How to run a zero-emissions van

Looking to save money by purchasing a zero-emissions electric van? Read these tips before heading to the dealer

If you run a business or work for a company and you use a van that covers most of its miles in town, then now could be the time to switch to electric. Gone are the days of slow, sluggish electric milk floats; the latest zero-emissions vans are quieter, quicker and more refined than their petrol or diesel counterparts.

For now, electric vans are best suited to short trips in urban environments, but if you can charge them overnight or on the street during the working day, your business could save a fortune on tax and other running costs.

Is an electric van right for you?

If you'll use the van for work purposes, think carefully about the kind of daily driving you do. How many miles do you cover on average and do you drive mostly on motorways or in city centres?

An electric van will be ideal if your daily mileage is low and mainly done in town or areas with lots of public charging points. Most electric vans today come with a real-world range of about 100 miles, but this can decrease (see below) when carrying heavy loads.

Where to charge your electric van?

Having a van with a full charge each morning will be important to those wanting to minimise range anxiety during the working day. Otherwise, you may have to waste precious work hours recharging your van. An overnight charge, done either at home or work, is the best approach.

This does mean you need to have the space and facilities to do so. You might also have to invest in a home wallbox charger. These start from around £250 for a 3kW unit, which will take around six to eight hours to charge an electric van.

Many vans can charge faster, however, should the need arise while out and about. The Volkswagen ABT eTransporter is compatible with 50kW CCS chargers, for example, meaning you can charge it up to 80% capacity in around 45 minutes

Consider payloads and servicing

Another key consideration when running a zero-emissions van is payload. Most electric vans currently have pretty much the same cargo volume as conventional vans. However, because they tend to weigh more, they're often not able to carry the same weight. Also note that the more you carry, the more it'll affect the range of your van.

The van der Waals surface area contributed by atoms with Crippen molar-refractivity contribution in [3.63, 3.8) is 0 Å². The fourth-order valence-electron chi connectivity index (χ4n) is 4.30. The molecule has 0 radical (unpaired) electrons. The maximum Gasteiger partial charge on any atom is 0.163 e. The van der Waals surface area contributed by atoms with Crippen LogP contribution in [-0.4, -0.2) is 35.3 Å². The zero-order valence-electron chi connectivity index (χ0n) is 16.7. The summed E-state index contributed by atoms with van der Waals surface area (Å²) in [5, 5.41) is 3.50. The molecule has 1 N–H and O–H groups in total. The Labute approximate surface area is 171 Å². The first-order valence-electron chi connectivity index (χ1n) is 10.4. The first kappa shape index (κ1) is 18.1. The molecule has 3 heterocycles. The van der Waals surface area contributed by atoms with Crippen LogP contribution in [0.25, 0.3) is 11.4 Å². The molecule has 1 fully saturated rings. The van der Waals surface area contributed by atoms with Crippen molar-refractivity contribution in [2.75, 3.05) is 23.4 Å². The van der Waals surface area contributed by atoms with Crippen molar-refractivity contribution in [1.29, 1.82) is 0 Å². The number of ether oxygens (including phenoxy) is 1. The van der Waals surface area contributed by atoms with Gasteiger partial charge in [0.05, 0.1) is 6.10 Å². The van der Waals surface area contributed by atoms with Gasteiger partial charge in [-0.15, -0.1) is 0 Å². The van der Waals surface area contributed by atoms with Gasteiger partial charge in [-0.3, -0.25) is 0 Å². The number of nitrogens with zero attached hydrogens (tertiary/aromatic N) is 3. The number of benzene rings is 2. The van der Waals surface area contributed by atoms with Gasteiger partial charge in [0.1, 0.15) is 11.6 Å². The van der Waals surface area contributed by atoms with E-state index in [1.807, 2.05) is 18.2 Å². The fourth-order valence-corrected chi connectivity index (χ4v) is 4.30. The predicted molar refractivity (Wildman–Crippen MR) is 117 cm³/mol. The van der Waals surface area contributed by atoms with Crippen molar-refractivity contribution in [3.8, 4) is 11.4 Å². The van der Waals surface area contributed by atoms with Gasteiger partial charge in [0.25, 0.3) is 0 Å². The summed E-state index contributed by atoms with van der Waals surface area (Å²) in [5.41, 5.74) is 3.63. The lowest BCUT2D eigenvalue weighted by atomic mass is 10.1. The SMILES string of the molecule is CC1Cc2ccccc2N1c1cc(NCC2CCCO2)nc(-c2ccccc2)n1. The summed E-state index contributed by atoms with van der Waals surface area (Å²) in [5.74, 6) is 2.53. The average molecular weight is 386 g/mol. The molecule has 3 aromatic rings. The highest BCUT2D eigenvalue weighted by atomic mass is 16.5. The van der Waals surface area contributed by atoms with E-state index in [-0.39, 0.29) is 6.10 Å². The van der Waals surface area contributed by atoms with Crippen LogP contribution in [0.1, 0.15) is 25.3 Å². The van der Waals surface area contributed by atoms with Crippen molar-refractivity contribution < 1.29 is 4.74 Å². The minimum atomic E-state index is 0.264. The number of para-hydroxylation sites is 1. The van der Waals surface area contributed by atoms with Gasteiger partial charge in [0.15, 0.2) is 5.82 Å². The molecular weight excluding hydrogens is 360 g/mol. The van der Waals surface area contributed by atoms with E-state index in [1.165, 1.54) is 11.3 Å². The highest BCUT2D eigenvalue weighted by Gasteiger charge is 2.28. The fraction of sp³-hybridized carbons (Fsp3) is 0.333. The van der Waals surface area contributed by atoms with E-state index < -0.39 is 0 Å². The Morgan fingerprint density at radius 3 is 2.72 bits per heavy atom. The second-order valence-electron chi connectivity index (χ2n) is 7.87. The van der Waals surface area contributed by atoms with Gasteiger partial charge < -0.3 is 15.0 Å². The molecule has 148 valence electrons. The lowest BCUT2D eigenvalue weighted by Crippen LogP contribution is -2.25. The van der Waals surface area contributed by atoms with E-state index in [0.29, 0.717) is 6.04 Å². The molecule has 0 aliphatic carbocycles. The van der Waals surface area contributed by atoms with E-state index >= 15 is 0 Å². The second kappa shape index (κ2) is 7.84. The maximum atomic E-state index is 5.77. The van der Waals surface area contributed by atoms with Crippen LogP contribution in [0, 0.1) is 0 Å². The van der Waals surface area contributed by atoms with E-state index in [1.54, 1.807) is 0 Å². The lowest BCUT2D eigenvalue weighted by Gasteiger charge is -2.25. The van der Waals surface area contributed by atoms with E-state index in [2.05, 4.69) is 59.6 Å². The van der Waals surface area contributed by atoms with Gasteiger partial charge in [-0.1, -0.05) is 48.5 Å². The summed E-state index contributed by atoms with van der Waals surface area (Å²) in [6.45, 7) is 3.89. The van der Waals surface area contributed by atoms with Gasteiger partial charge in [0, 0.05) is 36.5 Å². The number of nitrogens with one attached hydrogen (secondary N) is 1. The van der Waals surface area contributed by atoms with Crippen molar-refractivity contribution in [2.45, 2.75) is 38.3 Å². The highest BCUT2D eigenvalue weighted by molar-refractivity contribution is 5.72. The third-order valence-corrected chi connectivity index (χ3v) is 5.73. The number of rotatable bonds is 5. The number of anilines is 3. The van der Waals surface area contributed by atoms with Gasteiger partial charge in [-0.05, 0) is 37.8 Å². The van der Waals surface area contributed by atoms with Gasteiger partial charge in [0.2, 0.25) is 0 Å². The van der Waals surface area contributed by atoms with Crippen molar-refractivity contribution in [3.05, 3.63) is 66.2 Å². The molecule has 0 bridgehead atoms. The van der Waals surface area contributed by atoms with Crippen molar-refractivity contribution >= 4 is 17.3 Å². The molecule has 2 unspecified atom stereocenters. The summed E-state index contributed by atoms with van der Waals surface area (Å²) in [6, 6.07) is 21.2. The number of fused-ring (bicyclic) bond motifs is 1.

Take the pure-electric VW eTransporter, for example. It’s a mid-size panel van with a 37.3kWh battery good for a real-world range of around 82 miles, and while that range will suffer with a full load, it still offers a rated payload of up to 1,096kg; the diesel Transporter can carry as much as 1,309kg.

Benefits of running a zero-emissions van

One of the big benefits is low running costs. In general, an electric van will cost around 3p per mile to run, while a conventional van costs around 12p per mile. Of course, this depends largely on how and where you charge your vehicle – charging overnight on an off-peak electricity tariff is far cheaper than using one of the many 50 or 100kW public rapid chargers dotted around the country.

You'll not only save on fuel, but also on vehicle tax, as electric vans are VED-exempt. If you’re buying a new van, you should also be eligible for the plug-in van grant, which can slash up to £8,000 from the purchase price.

Furthermore, you'll also save on fees like the London Congestion Charge, which now costs £15 per day (7am-10pm every day except Christmas Day) for any vehicle emitting more than 75g/km of CO2. That’s a massive saving if you regularly drive in and out of the capital for work.

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